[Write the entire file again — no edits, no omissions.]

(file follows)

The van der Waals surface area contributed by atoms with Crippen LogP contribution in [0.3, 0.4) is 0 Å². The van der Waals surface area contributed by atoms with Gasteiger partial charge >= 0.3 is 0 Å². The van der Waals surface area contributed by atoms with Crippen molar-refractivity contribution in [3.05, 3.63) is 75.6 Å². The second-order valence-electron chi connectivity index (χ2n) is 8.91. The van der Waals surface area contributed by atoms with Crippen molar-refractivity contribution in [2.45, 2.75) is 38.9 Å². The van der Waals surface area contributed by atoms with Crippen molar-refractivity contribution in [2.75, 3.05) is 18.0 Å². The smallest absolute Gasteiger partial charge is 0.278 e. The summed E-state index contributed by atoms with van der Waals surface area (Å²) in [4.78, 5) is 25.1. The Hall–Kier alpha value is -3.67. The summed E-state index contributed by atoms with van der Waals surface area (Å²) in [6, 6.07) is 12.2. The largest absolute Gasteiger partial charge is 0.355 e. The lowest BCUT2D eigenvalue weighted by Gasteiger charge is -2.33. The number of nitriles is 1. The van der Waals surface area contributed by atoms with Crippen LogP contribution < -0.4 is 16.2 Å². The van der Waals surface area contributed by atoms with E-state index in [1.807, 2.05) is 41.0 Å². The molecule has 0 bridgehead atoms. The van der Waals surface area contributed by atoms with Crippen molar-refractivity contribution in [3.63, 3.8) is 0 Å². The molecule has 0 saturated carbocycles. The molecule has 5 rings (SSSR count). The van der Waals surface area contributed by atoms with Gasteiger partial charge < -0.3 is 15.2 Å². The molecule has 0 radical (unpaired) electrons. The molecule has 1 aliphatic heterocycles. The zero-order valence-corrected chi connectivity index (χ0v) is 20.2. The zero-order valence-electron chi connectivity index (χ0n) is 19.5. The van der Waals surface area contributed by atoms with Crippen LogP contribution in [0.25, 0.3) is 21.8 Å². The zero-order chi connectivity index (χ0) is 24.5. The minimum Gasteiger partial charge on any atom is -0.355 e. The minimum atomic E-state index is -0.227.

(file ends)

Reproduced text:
The van der Waals surface area contributed by atoms with Crippen LogP contribution in [0.3, 0.4) is 0 Å². The van der Waals surface area contributed by atoms with Gasteiger partial charge >= 0.3 is 0 Å². The van der Waals surface area contributed by atoms with Crippen molar-refractivity contribution in [3.05, 3.63) is 75.6 Å². The second-order valence-electron chi connectivity index (χ2n) is 8.91. The van der Waals surface area contributed by atoms with Crippen molar-refractivity contribution in [2.45, 2.75) is 38.9 Å². The van der Waals surface area contributed by atoms with Crippen molar-refractivity contribution in [2.75, 3.05) is 18.0 Å². The smallest absolute Gasteiger partial charge is 0.278 e. The summed E-state index contributed by atoms with van der Waals surface area (Å²) in [4.78, 5) is 25.1. The Hall–Kier alpha value is -3.67. The summed E-state index contributed by atoms with van der Waals surface area (Å²) in [6, 6.07) is 12.2. The largest absolute Gasteiger partial charge is 0.355 e. The lowest BCUT2D eigenvalue weighted by Gasteiger charge is -2.33. The number of nitriles is 1. The van der Waals surface area contributed by atoms with Crippen LogP contribution < -0.4 is 16.2 Å². The van der Waals surface area contributed by atoms with E-state index in [1.807, 2.05) is 41.0 Å². The molecule has 0 bridgehead atoms. The van der Waals surface area contributed by atoms with Crippen molar-refractivity contribution in [3.63, 3.8) is 0 Å². The molecule has 0 saturated carbocycles. The molecule has 5 rings (SSSR count). The van der Waals surface area contributed by atoms with Gasteiger partial charge < -0.3 is 15.2 Å². The molecule has 0 radical (unpaired) electrons. The molecule has 1 aliphatic heterocycles. The zero-order valence-corrected chi connectivity index (χ0v) is 20.2. The zero-order valence-electron chi connectivity index (χ0n) is 19.5. The van der Waals surface area contributed by atoms with Crippen LogP contribution in [0.25, 0.3) is 21.8 Å². The zero-order chi connectivity index (χ0) is 24.5. The minimum Gasteiger partial charge on any atom is -0.355 e. The minimum atomic E-state index is -0.227.